Microscopes, precision machines, test equipment, and other sensitive devices should be protected from dust and other environmental contaminants. Use this Instructable to make a decent-looking protective cover from a large tortilla chip bag. The cover can easily be made to fit many kinds of equipment.
plastic tortilla chip bag (or similar)
needle and thread
Tools and Supplies
jar of warm water
solvent-resistant rubber gloves
sewing machine (optional)
Step 1: Prepare a Suitable Bag
Technically, any plastic bag of the right size would work. However, the large bags used to contain a two-pack of tortilla chips as sold by Sam's Club is ideal. They are large enough for many applications, are not contaminated by tortilla chip residue (since they hold bags of chips and not the chips themselves), and are free of all markings except a single removable label.
(a) If the bag contained chips, wash the inside of it with soapy water, rinse, and let dry.
CAUTION: Use appropriate chemical resistant gloves and safety goggles when using solvents.
(b) Remove any labels from the bag (unless you like the way the labels look). One method that works is to soak the label in a jar of warm water for 10-30 minutes. This removes the paper part of the label, leaving (probably) the insoluble glue backing. Use a non-polar solvent such as a polytetrafluoroethylene (PTFE)-based lubricant (Slick 50 works well) to dissolve and wipe away the remaining adhesive. If you have another method for removing glue from plastic without destroying it, by all means, use it.
(c) Alternatively, a preexisting sticker or printed on label can be covered with another sticker of your choosing.
Step 2: Cut the Bag to Size
(a) Place the bag over the device to be covered (in this example, a microscope) to check the fit. There should be 2-5 cm (1-2 in) of clearance between the top of the device and the inside of the bag.
(b) If necessary, trim material off the open end of the bag to achieve the desired clearance at the top. Make sure the cut is parallel to the bottom of the bag or else the cover will fit lopsided and that doesn't look good.
Step 3: Add Decorative Reinforcement
Is it an instrument cover already? Sure, but your instrument will look like it has a tortilla bag thrown over it. A little trim around the open end makes a difference.
(a) Cut a piece of duct tape about 20-30 cm (10-15 in) long and place it adhesive-side down on a suitable cutting surface. A rubber cutting mat works well, especially one with a grid. If you are using a mat with a grid, align the piece of duct tape with the grid so a center-line (lengthwise) is easily visualized.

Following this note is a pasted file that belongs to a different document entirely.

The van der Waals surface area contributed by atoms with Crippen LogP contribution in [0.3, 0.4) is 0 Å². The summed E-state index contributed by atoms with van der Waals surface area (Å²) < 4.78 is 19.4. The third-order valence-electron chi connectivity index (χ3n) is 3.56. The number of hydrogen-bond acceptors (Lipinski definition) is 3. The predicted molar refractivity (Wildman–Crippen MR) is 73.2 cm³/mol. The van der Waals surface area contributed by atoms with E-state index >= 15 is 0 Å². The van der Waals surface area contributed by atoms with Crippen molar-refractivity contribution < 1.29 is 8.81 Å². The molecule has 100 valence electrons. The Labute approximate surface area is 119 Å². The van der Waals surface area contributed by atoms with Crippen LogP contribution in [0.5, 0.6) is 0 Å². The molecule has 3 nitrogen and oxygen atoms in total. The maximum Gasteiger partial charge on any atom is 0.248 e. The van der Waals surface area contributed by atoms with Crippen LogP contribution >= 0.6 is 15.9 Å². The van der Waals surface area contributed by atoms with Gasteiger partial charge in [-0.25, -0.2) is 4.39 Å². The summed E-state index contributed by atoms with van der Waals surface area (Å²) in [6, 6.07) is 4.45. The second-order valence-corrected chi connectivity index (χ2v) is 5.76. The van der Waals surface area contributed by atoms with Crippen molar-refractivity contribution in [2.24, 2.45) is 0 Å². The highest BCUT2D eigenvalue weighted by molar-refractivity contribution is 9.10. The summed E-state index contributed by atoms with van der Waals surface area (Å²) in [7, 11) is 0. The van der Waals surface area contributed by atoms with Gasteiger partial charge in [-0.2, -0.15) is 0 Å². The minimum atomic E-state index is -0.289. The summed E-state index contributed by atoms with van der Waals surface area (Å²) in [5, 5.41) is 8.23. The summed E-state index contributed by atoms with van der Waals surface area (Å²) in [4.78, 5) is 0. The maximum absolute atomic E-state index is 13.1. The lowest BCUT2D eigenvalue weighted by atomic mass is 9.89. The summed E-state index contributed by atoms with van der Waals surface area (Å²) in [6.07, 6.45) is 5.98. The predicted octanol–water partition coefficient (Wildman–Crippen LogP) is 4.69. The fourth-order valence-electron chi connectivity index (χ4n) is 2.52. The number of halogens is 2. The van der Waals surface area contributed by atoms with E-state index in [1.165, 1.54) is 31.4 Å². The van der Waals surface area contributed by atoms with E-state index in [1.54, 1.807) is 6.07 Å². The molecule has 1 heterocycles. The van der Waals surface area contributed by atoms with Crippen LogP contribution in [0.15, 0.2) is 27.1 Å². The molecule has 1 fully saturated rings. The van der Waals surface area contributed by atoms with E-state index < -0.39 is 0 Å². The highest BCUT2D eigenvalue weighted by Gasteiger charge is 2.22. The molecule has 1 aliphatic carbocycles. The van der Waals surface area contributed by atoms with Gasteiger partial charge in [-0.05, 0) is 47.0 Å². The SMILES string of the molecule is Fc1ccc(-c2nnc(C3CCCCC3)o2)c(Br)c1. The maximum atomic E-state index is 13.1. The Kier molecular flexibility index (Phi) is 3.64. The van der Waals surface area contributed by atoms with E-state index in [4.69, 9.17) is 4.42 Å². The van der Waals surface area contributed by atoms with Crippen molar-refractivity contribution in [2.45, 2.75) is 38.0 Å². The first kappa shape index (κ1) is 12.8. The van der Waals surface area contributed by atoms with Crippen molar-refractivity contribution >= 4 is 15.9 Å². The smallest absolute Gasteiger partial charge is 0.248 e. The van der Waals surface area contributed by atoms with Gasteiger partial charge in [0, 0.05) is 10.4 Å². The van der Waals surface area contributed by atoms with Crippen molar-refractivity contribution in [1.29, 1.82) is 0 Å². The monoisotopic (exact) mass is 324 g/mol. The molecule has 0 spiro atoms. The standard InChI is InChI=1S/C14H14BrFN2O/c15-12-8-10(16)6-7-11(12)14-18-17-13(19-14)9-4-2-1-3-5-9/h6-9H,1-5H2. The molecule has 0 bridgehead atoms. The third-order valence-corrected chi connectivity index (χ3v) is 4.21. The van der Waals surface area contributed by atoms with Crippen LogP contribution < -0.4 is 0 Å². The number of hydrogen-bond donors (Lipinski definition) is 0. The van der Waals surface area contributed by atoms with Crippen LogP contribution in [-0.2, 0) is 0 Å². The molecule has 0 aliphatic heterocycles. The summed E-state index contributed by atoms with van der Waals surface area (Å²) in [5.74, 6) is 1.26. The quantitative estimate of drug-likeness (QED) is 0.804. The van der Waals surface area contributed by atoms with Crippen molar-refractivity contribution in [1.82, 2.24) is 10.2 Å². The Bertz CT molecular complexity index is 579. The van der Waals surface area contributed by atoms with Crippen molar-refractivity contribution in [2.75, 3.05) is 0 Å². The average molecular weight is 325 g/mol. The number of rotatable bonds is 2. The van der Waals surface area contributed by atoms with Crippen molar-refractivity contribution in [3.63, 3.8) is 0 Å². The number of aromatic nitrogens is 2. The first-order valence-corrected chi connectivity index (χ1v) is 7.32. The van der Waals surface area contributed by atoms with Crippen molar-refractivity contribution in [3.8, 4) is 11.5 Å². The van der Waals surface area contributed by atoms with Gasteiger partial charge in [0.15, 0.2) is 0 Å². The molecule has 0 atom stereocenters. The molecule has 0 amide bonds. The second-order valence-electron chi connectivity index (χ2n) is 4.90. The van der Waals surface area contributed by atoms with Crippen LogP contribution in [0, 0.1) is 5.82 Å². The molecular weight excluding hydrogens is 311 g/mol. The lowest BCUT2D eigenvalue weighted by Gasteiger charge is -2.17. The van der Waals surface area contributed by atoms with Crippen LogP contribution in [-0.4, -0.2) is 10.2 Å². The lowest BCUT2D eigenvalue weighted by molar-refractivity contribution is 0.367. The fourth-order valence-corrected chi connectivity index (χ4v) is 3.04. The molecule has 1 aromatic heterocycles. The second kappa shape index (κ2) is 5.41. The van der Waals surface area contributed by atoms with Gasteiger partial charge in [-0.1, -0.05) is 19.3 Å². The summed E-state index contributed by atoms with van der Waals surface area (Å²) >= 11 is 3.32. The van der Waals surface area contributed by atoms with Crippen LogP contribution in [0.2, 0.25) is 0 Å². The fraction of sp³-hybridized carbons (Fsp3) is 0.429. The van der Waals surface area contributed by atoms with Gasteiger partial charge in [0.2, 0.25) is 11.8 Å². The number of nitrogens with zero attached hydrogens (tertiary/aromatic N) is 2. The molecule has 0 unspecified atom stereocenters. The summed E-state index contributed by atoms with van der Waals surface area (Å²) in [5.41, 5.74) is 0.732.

(b) Trim the ends of the tape segment square using a straightedge and a hobby knife.
(c) Use the cutting mat grid as guide (or measure and mark the longitudinal center-line of the tape) and use a straightedge and hobby knife to cut the tape in half lengthwise. You will now have 2 pieces of duct tape about 20-30 cm long and about 2 cm wide.
(d) Carefully attach one of the tape segments long the edge of the open end of the bag, leaving half of the tape attached and half of it exposed.
CAUTION: Be gentle when installing the duct tape trim to avoid tearing the plastic bag.
(e) Fold the exposed part of the tape over and align it with the attached side so as little of the adhesive side is showing as possible.
(f) Grip the folded over tape between fingers and thumbs and push and roll it as needed to align the two edges of the tape as well as possible. You can correct small mismatches of the edges this way to make it look as good as possible.
(g) Repeat the above steps, starting by attaching the next piece of tape with about a 1 cm (0.5 in) overlap on the end of the existing piece. It takes about three pieces of tape to go all the way around the open end of the bag.
Step 4: Stitch Bind the Trim
The duct tape will eventually work loose if left as is, so to finish the job properly (and to add a more professional appearance) keep it in place with stitches.
(a) Hand sew a seam around the duct tape trim using a simple straight stitch.
(b) Alternatively, use a sewing machine to stitch the seam. In either case, the seam should be close to the open edge of the folded over tape, NOT the folded over edge. Machine sewing this material combination is tricky, but is aided by sewing through thin white tissue paper placed on either side of the part to be sewn. The tissue paper tears away easily afterward.
Note: Use thread the same color as the duct tape to minimize its visibility or use a complementary color to show it off.
(c) For extra durability, sew another binding close to the folded over edge of the duct tape.
Now go about life in the lab assured that your microscope is protected from all the assorted crud that it would otherwise be exposed to.
Acknowledgment : Thanks to Caroline Barton for assistance with the machine sewing operation.